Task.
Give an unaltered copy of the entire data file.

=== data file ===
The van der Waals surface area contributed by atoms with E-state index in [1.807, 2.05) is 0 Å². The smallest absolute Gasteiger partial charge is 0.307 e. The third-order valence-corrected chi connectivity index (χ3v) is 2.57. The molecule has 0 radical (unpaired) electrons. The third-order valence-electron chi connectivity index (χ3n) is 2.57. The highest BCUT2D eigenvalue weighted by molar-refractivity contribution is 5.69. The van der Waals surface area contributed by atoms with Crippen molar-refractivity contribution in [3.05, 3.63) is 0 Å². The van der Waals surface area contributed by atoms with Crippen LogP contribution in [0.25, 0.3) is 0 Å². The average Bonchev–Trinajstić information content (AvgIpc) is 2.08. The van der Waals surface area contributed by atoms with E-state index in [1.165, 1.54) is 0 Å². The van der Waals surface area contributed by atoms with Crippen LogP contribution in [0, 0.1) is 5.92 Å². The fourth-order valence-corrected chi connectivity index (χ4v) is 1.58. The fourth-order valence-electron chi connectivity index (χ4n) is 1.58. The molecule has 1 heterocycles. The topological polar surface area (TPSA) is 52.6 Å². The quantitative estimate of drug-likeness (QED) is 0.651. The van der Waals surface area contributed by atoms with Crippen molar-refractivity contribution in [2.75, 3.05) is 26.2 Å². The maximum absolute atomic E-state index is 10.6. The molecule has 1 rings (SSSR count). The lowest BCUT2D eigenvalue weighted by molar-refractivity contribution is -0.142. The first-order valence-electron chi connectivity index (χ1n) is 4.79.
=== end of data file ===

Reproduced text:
The van der Waals surface area contributed by atoms with E-state index in [1.807, 2.05) is 0 Å². The smallest absolute Gasteiger partial charge is 0.307 e. The third-order valence-corrected chi connectivity index (χ3v) is 2.57. The molecule has 0 radical (unpaired) electrons. The third-order valence-electron chi connectivity index (χ3n) is 2.57. The highest BCUT2D eigenvalue weighted by molar-refractivity contribution is 5.69. The van der Waals surface area contributed by atoms with Crippen molar-refractivity contribution in [3.05, 3.63) is 0 Å². The van der Waals surface area contributed by atoms with Crippen LogP contribution in [0.25, 0.3) is 0 Å². The average Bonchev–Trinajstić information content (AvgIpc) is 2.08. The van der Waals surface area contributed by atoms with E-state index in [1.165, 1.54) is 0 Å². The van der Waals surface area contributed by atoms with Crippen LogP contribution in [0, 0.1) is 5.92 Å². The fourth-order valence-corrected chi connectivity index (χ4v) is 1.58. The fourth-order valence-electron chi connectivity index (χ4n) is 1.58. The molecule has 1 heterocycles. The topological polar surface area (TPSA) is 52.6 Å². The quantitative estimate of drug-likeness (QED) is 0.651. The van der Waals surface area contributed by atoms with Crippen molar-refractivity contribution in [2.75, 3.05) is 26.2 Å². The maximum absolute atomic E-state index is 10.6. The molecule has 1 rings (SSSR count). The lowest BCUT2D eigenvalue weighted by molar-refractivity contribution is -0.142. The first-order valence-electron chi connectivity index (χ1n) is 4.79.